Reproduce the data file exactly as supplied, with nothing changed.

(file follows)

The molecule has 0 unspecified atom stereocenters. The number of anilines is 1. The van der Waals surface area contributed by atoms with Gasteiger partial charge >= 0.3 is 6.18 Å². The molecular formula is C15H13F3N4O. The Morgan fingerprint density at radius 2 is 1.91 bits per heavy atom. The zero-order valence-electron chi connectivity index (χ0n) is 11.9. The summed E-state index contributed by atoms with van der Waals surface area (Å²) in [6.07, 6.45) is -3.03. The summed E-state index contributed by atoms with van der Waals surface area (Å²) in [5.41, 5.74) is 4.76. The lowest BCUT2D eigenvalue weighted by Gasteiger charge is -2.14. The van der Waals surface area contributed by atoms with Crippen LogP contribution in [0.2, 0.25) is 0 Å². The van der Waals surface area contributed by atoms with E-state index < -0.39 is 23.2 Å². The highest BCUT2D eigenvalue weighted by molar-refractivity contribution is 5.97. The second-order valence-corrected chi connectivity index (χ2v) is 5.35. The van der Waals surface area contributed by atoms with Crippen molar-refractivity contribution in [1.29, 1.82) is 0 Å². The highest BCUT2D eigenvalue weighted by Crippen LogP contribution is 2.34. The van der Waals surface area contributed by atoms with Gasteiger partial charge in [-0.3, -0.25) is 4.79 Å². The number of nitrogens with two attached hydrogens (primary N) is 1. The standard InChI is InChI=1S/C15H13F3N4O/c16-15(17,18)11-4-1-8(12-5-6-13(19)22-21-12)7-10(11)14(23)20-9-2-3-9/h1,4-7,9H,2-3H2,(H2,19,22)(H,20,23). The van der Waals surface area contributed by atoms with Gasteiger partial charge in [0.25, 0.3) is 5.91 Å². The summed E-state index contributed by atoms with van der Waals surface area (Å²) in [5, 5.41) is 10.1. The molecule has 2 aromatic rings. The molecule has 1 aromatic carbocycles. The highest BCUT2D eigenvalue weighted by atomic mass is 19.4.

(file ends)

The molecule has 0 unspecified atom stereocenters. The number of anilines is 1. The van der Waals surface area contributed by atoms with Gasteiger partial charge >= 0.3 is 6.18 Å². The molecular formula is C15H13F3N4O. The Morgan fingerprint density at radius 2 is 1.91 bits per heavy atom. The zero-order valence-electron chi connectivity index (χ0n) is 11.9. The summed E-state index contributed by atoms with van der Waals surface area (Å²) in [6.07, 6.45) is -3.03. The summed E-state index contributed by atoms with van der Waals surface area (Å²) in [5.41, 5.74) is 4.76. The lowest BCUT2D eigenvalue weighted by Gasteiger charge is -2.14. The van der Waals surface area contributed by atoms with Crippen LogP contribution in [0.2, 0.25) is 0 Å². The van der Waals surface area contributed by atoms with E-state index < -0.39 is 23.2 Å². The highest BCUT2D eigenvalue weighted by molar-refractivity contribution is 5.97. The second-order valence-corrected chi connectivity index (χ2v) is 5.35. The van der Waals surface area contributed by atoms with Crippen molar-refractivity contribution in [1.29, 1.82) is 0 Å². The highest BCUT2D eigenvalue weighted by Crippen LogP contribution is 2.34. The van der Waals surface area contributed by atoms with Gasteiger partial charge in [-0.3, -0.25) is 4.79 Å². The number of nitrogens with two attached hydrogens (primary N) is 1. The standard InChI is InChI=1S/C15H13F3N4O/c16-15(17,18)11-4-1-8(12-5-6-13(19)22-21-12)7-10(11)14(23)20-9-2-3-9/h1,4-7,9H,2-3H2,(H2,19,22)(H,20,23). The van der Waals surface area contributed by atoms with Gasteiger partial charge in [0.25, 0.3) is 5.91 Å². The summed E-state index contributed by atoms with van der Waals surface area (Å²) in [5, 5.41) is 10.1. The molecule has 2 aromatic rings. The molecule has 1 aromatic carbocycles. The highest BCUT2D eigenvalue weighted by atomic mass is 19.4.